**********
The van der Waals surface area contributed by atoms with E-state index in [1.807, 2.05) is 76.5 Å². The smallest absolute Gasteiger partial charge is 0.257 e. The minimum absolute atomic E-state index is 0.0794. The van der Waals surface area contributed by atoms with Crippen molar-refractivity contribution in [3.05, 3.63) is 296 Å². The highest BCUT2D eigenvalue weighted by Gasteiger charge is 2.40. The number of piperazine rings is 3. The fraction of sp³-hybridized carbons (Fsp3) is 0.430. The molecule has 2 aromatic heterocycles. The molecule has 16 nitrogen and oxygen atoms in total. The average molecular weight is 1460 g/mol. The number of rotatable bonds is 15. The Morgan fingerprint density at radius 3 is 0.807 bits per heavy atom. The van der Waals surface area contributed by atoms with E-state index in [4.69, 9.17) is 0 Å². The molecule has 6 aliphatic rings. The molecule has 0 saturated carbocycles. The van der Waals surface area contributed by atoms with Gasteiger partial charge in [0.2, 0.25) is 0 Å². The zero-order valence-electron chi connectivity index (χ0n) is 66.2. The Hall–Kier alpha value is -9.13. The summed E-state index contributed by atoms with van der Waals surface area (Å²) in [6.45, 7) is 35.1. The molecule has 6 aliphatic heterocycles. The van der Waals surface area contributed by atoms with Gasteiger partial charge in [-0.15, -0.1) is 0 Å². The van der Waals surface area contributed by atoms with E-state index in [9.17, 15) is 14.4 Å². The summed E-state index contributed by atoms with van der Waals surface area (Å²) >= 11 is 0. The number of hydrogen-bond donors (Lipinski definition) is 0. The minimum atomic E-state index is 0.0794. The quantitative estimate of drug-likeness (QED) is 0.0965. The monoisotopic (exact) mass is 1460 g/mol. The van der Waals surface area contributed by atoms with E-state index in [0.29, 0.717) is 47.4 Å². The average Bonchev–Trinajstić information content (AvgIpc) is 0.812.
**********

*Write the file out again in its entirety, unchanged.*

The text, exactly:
The van der Waals surface area contributed by atoms with E-state index in [1.807, 2.05) is 76.5 Å². The smallest absolute Gasteiger partial charge is 0.257 e. The minimum absolute atomic E-state index is 0.0794. The van der Waals surface area contributed by atoms with Crippen molar-refractivity contribution in [3.05, 3.63) is 296 Å². The highest BCUT2D eigenvalue weighted by Gasteiger charge is 2.40. The number of piperazine rings is 3. The fraction of sp³-hybridized carbons (Fsp3) is 0.430. The molecule has 2 aromatic heterocycles. The molecule has 16 nitrogen and oxygen atoms in total. The average molecular weight is 1460 g/mol. The number of rotatable bonds is 15. The Morgan fingerprint density at radius 3 is 0.807 bits per heavy atom. The van der Waals surface area contributed by atoms with E-state index in [4.69, 9.17) is 0 Å². The molecule has 6 aliphatic rings. The molecule has 0 saturated carbocycles. The van der Waals surface area contributed by atoms with Gasteiger partial charge in [0.2, 0.25) is 0 Å². The zero-order valence-electron chi connectivity index (χ0n) is 66.2. The Hall–Kier alpha value is -9.13. The summed E-state index contributed by atoms with van der Waals surface area (Å²) in [6.45, 7) is 35.1. The molecule has 6 aliphatic heterocycles. The van der Waals surface area contributed by atoms with Gasteiger partial charge in [-0.15, -0.1) is 0 Å². The van der Waals surface area contributed by atoms with E-state index in [9.17, 15) is 14.4 Å². The summed E-state index contributed by atoms with van der Waals surface area (Å²) >= 11 is 0. The number of hydrogen-bond donors (Lipinski definition) is 0. The minimum atomic E-state index is 0.0794. The quantitative estimate of drug-likeness (QED) is 0.0965. The monoisotopic (exact) mass is 1460 g/mol. The van der Waals surface area contributed by atoms with E-state index in [0.29, 0.717) is 47.4 Å². The average Bonchev–Trinajstić information content (AvgIpc) is 0.812.